Istanbul is one of the most important cities in Turkey. It is located partly on the European continent and partly on the Asian mainland. The Bosphorus and the Sea of Marmara divide the urban area. The city offers numerous sights from all eras and cultures that are known worldwide. The Hagia Sophia, the Blue Mosque and the Topkapi Palace are only a small selection.
A world metropolis as a melting pot of different cultures
Due to the impressive location, people from different cultures meet in Istanbul. Magnificent sultan’s palaces and clichés from 1001 nights exist alongside European influences. Exactly how many inhabitants the city has in Turkey is unclear, because the official figures do not include illegal settlements in and around the world metropolis. What is certain is that the Turkish city is the fastest growing city in Europe. No other metropolis wins so many inhabitants so quickly. By 2025, more than 20 million people are expected to live in the city. The increase in the population is mainly due to the influx from Eastern and Central Anatolia. Istanbul connects worlds. In contrast to other cities in Turkey, the residential city is very open. The different influences are reflected in urban life. While older women are still plucking cotton on the street, teenagers with tattooed smartphones and modern sneakers walk three alleys further through the scenery.
Multicultural neighborhoods shape the image of Istanbul
In Istanbul’s Galata district, today’s Beyoglu, Jews and Muslims live side by side. The Cihangir district in Beyoglu has the reputation of being the most European area in the city. Here the Turkish metropolis is quite multi-cultural and liberal. The best breakfast shops and trendy clubs, record stores and small boutiques can be found in the district. You should plan a whole day to see all the treasures in the side streets. On Istiklal Caddesi, the street of independence, one encounters the diversity of Istanbul. Veiled women do their shopping in addition to makeup women. 30 kilometers east of the city center lies Polonezköy, a quiet village with 400 inhabitants, which was founded by settlers in 1842 and which expresses the contrasts of the cosmopolitan city well. The appearance of the place makes it a kind of insider tip. There are many half-timbered houses to be seen, which their residents cherish together with chic, enclosed gardens. A Catholic church and cemetery are also located. In Istanbul’s Lisesi grammar school, teachers from different nations teach children in Istanbul. The school is one of the best schools in the city.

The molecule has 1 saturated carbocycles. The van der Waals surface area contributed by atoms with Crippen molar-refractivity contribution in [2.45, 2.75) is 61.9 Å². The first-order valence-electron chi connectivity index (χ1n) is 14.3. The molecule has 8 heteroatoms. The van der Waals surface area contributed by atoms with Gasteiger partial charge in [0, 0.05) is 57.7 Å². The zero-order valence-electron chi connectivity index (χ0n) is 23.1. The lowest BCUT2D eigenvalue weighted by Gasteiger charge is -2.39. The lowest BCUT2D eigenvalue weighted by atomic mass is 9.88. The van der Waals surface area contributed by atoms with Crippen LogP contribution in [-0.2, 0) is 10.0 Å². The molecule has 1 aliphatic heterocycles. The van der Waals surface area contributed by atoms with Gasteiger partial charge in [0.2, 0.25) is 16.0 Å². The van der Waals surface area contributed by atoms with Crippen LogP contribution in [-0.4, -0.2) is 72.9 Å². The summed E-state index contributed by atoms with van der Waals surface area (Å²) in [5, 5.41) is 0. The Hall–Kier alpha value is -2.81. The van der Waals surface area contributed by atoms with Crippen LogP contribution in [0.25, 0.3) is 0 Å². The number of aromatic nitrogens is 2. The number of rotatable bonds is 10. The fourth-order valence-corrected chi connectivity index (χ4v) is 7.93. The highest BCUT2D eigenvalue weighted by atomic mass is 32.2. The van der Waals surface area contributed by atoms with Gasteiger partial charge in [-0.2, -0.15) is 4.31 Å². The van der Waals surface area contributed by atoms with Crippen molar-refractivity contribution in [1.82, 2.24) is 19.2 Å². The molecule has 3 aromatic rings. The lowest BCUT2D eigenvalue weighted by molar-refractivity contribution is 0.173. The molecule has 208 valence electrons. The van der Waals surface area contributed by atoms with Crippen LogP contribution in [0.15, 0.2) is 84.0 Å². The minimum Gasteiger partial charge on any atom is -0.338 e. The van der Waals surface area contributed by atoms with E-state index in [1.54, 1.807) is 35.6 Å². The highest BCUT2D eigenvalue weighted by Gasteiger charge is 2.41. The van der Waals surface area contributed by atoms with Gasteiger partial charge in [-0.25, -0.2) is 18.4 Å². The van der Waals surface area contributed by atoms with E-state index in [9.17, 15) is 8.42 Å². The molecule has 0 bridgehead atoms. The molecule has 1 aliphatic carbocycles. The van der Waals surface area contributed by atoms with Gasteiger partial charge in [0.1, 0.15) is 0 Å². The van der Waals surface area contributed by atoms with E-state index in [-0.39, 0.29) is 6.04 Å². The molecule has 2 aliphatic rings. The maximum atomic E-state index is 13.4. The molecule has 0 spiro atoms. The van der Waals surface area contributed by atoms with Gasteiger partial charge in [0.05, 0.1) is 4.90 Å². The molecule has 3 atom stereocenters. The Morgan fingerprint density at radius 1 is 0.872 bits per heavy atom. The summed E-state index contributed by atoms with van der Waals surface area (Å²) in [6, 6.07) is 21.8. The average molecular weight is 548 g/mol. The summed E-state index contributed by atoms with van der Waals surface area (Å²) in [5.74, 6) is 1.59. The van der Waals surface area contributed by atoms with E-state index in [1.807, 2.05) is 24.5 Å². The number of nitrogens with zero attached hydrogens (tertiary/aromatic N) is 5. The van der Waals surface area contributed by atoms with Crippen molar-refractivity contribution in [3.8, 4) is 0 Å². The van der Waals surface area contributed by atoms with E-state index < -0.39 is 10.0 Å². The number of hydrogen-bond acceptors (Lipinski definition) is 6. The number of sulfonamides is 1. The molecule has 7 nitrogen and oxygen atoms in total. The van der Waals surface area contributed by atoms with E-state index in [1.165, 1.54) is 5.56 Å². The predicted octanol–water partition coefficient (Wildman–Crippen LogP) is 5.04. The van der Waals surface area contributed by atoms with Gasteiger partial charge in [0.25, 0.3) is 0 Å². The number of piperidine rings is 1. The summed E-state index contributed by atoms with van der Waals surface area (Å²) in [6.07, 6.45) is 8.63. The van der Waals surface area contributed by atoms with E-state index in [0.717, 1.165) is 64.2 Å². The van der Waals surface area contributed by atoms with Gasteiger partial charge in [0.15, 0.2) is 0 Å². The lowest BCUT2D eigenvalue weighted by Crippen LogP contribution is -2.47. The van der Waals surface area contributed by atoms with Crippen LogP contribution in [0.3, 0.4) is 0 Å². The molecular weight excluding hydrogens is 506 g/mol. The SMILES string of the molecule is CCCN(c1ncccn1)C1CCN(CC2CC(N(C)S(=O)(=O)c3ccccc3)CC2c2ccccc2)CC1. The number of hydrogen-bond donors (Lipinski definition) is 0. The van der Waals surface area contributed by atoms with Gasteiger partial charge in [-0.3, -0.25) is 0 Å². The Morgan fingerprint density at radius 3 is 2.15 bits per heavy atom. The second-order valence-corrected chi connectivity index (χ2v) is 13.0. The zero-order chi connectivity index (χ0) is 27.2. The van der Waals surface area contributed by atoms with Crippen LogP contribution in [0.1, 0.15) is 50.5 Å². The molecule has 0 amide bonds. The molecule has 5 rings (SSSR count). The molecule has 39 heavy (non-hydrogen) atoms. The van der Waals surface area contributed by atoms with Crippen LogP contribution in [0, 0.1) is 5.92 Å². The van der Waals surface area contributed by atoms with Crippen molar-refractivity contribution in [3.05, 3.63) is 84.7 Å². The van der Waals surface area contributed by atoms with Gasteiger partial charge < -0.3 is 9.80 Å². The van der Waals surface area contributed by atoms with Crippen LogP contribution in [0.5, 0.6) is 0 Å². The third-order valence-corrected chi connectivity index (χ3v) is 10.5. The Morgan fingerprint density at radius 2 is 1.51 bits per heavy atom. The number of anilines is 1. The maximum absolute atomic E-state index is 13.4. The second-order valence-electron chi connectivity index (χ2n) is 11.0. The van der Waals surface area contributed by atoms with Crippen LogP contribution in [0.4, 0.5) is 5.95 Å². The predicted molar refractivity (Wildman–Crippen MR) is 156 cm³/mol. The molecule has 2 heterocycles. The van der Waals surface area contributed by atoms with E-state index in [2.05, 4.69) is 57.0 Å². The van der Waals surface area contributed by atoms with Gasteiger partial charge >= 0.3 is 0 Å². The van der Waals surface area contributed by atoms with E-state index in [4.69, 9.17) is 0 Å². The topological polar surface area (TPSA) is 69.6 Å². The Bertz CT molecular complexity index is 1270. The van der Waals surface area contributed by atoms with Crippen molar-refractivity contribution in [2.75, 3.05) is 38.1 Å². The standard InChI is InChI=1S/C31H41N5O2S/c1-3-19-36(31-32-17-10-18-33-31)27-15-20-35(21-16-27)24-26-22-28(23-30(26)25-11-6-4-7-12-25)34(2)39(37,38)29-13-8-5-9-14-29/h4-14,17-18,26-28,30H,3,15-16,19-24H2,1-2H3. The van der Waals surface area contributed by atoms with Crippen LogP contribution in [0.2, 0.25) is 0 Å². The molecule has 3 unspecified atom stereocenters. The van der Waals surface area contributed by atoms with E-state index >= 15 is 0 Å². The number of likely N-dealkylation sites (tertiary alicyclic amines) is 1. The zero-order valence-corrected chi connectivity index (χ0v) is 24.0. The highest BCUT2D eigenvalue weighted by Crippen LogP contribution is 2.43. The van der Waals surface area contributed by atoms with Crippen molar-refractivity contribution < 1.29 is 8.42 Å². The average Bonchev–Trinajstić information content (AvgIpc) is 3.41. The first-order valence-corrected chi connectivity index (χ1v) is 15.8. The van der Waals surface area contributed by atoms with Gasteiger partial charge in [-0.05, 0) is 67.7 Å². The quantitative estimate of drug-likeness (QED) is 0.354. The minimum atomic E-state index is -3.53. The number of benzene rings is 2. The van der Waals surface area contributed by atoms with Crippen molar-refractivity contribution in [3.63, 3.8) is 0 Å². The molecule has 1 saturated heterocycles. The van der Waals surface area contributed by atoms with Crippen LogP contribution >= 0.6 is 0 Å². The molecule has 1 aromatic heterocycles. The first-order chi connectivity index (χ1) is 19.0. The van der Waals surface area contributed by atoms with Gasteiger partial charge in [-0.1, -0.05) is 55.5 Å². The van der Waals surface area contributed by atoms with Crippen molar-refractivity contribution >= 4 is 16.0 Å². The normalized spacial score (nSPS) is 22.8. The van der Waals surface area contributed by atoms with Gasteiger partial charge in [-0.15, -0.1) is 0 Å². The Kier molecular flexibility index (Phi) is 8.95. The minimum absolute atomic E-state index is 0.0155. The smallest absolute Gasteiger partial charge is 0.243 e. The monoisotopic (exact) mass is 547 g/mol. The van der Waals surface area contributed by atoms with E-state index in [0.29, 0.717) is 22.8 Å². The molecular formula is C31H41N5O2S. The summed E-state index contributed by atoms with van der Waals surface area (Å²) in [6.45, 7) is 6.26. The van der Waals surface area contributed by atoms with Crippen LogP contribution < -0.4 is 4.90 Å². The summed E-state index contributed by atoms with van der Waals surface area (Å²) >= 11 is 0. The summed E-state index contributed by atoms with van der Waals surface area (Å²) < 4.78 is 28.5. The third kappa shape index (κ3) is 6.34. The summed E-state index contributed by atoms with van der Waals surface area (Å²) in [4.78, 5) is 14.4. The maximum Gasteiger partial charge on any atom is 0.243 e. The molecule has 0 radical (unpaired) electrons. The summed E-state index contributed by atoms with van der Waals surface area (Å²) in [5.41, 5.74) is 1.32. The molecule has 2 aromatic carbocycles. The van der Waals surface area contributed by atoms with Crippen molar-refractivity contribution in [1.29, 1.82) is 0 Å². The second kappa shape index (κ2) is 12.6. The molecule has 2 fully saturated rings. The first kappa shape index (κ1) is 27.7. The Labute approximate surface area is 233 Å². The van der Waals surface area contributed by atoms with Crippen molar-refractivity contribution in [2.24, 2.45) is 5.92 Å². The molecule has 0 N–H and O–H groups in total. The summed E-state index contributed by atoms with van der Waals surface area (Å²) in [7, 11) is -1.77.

Historical buildings indicate an eventful past
The impressive buildings of the city clearly show that rulers from different cultures were on the move in Istanbul. The Beylerbeyi Palace near the Martyrs’ Bridge of July 15 is Istanbul’s Ottoman Summer Palace. The palace served as a residence for Sultan Abdülaziz in the warm season. With its marble facade and the two pavilions on the bank, the stately Rococo-style building is an attractive starting point for visitors to the city. The Hagia Sophia is a world-famous church, which was built in the 6th century AD under the direction of the Byzantine emperor Justinian I. It is part of the UNESCO World Heritage Site, which also includes other historical sites and buildings in Istanbul. After the Turkish conquest of Constantinople at the time, Mehmed II had the building converted into a mosque. The architecture of Hagia Sophia is considered a masterpiece. The most difficult area in terms of construction was the construction of the central dome. After a tour of the church, you can go straight to the Topkapi Palace. For centuries this was the seat of government of the sultans. The extensive palace complex extends over 70 hectares, from which you can enjoy a fantastic view over the Bosphorus and the Sea of Marmara. The mesmerizing exterior of the Blue Mosque can hardly be resisted. Six minarets line the building. The Blue Mosque is the largest and most magnificent mosque in Istanbul and is a true work of art of Ottoman architecture. Sultan Ahmet I had it built during his reign. In addition to its tourist attraction, the mosque is actively used as a place of faith. At the time of the five daily prayers, the sight is closed to guests for about half an hour.